“I’ma take its photo,” said Marielle. She and the rabbit converged with timid, cautious steps, until they were face to face. Marielle set her phone camera on automatic and cooed at the magical creature. In response, the rabbit leaned its bunny face close and reached out a timid paw.
“I think he wants to take a selfie!” squealed Marielle.
Oliver held his own phone up, recording the scene. “Let him. This’ll go viral for sure.”
Marielle held out the phone. The rabbit fumbled with its enormous fuzzy paws. It turned the camera over and peered with big eyes. It twitched its nose and clicked its tongue.
Then it said, “Got it boys.” The trenchcoat immediately popped open from the inside and fell to the ground, revealing three rabbits sitting atop each other’s shoulders. They tumbled apart like a circus act.
The top rabbit tossed the phone to her grey short-hair companion. “Do the honours, Cloudpuff.”
The grey rabbit started tapping at the phone’s screen, muttering to himself, “Unlocked…card storage…gallery files…yep, all here. Mellowgrass?” He tossed it to the third rabbit, a brown angora.
“Wh- what is this?” Oliver scowled, still filming.
Mellowgrass the angora shook his head. “Lotta good stuff here, Flopknot. Illegal recording of a religious ceremony – the Boulderlings don’t like that. Unlicensed shots of a golden ticket cage fight – Volcantio’s agent is notoriously litigious and they’ll be looking for a payday after the Trott clan rolled him. And oooh, paydirt!”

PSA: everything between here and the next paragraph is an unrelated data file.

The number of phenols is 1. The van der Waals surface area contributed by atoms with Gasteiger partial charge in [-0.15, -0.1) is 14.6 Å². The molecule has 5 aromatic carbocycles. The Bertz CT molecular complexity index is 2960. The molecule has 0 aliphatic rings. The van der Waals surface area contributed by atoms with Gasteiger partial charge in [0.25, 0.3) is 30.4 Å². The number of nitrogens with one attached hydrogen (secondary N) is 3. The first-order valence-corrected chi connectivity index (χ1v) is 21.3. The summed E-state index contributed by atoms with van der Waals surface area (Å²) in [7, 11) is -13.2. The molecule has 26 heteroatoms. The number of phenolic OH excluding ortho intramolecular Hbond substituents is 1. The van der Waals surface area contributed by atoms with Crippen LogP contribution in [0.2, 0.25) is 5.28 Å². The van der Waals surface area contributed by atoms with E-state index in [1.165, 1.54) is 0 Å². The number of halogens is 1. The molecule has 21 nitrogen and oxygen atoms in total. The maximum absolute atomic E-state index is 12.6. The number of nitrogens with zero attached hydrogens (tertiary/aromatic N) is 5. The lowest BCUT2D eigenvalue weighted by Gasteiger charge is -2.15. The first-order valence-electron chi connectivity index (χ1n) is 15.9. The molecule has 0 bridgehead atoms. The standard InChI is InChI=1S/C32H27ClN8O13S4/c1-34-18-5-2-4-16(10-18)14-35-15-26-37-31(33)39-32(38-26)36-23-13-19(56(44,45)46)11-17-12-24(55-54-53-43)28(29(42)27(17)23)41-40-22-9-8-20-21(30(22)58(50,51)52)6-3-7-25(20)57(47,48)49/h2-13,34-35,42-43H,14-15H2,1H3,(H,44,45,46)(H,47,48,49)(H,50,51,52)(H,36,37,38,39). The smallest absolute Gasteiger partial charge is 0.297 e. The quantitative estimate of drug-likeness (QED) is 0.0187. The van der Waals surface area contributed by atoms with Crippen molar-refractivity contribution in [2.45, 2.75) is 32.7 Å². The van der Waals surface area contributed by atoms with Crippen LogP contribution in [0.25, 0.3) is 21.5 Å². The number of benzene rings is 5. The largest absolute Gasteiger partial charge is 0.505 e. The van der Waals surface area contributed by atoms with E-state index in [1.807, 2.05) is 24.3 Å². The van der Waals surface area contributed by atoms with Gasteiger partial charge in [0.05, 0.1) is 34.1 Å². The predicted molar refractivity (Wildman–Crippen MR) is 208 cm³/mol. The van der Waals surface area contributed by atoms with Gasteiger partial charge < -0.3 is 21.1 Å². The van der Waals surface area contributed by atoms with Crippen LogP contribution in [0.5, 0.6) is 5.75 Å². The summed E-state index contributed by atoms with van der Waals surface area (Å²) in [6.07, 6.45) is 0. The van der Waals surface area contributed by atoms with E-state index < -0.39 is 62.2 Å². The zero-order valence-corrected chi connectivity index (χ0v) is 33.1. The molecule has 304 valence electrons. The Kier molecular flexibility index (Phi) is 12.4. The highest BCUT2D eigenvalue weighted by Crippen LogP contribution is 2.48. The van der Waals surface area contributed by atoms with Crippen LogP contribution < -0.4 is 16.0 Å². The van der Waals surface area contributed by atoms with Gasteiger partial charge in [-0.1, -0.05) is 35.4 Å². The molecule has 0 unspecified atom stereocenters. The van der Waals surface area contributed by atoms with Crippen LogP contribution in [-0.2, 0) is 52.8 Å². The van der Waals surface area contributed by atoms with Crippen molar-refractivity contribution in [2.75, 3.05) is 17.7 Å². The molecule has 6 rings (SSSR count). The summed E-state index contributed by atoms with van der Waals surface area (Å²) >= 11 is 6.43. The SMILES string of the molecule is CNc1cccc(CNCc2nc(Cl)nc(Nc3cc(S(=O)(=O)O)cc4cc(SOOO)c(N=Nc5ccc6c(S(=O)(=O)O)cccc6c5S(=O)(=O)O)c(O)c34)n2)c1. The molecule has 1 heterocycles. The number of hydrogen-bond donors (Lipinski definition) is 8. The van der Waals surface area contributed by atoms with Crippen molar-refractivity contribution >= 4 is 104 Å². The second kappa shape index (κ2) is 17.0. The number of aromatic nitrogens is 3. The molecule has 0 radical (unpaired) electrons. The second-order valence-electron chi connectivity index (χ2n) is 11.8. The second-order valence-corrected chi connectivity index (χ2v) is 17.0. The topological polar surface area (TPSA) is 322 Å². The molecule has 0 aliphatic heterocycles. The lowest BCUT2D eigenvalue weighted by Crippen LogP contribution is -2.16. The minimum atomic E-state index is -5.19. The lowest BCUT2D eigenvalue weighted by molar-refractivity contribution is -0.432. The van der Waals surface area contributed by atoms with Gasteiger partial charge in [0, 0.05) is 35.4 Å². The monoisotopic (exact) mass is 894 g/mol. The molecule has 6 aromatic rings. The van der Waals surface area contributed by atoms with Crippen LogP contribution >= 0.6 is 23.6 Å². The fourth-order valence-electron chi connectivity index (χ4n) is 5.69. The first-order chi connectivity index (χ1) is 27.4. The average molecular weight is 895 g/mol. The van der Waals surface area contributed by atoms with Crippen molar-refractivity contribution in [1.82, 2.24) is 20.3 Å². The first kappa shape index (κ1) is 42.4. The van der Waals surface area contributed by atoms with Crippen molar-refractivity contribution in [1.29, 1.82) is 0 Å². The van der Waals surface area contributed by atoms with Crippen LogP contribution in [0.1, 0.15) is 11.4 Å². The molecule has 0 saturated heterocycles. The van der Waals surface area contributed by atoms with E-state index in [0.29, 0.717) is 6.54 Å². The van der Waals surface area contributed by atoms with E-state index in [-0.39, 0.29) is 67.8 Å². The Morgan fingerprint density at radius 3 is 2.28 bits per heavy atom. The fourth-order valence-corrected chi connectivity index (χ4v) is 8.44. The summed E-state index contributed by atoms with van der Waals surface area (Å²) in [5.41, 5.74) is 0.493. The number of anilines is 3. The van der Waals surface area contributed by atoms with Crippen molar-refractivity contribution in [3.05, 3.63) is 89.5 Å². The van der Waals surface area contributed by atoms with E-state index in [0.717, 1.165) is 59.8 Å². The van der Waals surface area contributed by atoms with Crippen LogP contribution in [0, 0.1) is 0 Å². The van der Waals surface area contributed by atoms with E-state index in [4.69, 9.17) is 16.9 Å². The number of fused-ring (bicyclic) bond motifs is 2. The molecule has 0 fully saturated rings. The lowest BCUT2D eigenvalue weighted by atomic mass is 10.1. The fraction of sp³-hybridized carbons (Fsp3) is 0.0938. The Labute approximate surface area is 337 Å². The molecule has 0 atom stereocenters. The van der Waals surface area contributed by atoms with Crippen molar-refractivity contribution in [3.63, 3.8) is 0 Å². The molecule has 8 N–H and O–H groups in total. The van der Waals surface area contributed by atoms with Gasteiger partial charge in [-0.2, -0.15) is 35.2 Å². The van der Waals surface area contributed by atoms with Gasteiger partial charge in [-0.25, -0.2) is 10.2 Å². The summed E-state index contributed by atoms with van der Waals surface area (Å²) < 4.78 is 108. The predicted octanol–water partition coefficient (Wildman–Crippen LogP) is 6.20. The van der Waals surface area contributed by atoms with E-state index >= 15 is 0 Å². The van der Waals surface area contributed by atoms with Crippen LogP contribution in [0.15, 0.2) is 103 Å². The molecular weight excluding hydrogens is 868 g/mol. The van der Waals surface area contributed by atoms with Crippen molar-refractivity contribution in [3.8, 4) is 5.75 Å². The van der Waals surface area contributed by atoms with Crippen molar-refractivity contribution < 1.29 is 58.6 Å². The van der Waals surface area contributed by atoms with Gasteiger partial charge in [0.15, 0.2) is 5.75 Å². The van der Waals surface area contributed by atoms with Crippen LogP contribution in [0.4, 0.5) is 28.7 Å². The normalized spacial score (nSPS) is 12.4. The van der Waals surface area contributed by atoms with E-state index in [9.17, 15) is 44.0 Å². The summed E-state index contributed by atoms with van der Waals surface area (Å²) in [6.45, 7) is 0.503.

“What’s that?” asked Flopknot, the fuzzy-cheeked leader, kinking one ear and looking directly into Oliver’s camera.
“Paparazzi shots of Princess Longsnout and her entourage nuding it up. Very candid. Great use of natural lighting too.”
“Dear oh dear, Cloudpuff. Can you recall a more egregious case of unpermitted photography?”
Cloudpuff shook his head gravely. “Multiple counts of gross invasion of privacy. Why, if these shots were brought to light I doubt these two would see the outside of an oubliette ever again.”
“Privacy?” barked Oliver.
“But we didn’t know!” complained Marielle.
“Really? Those Overzone agreement licenses are awfully specific.” Flopknot reached into her hat and pulled out an electronic tablet, which booted up with a cheerful bing.
“They were?” said Oliver. “Wait, you get wifi here?”
“We’ve got wizards on staff, we can have whatever we like. Now, as duly appointed officers of the courts of the Gleaming Principalities, let’s talk about your schedule of fines.”
Flopknot named a figure in “golden franchets”, which did not sound too bad until she held up her tablet screen to show them the currency exchange rate. “We accept Paypal, InfraCash and all major credit cards.”
“But that’s a fortune,” wailed Marielle. “Can’t we come to some arrangement?”
Flopknot scratched her chin. “Well, there’s always the oubliette, or –”
“Or? Or?” cried Oliver and Marielle together.
“We can come down maybe ten percent for a really nice review on the Overzone forums.”
Mellowgrass added, “And an upvote for my guidebook.”
I’m still sick, so today’s 1000-word story is very much from the “sorry for the long letter but I didn’t have time to write you a short one” school of composition. Share if you liked it, and if you didn’t – well, I will almost certainly probably go back to something slightly less silly next week.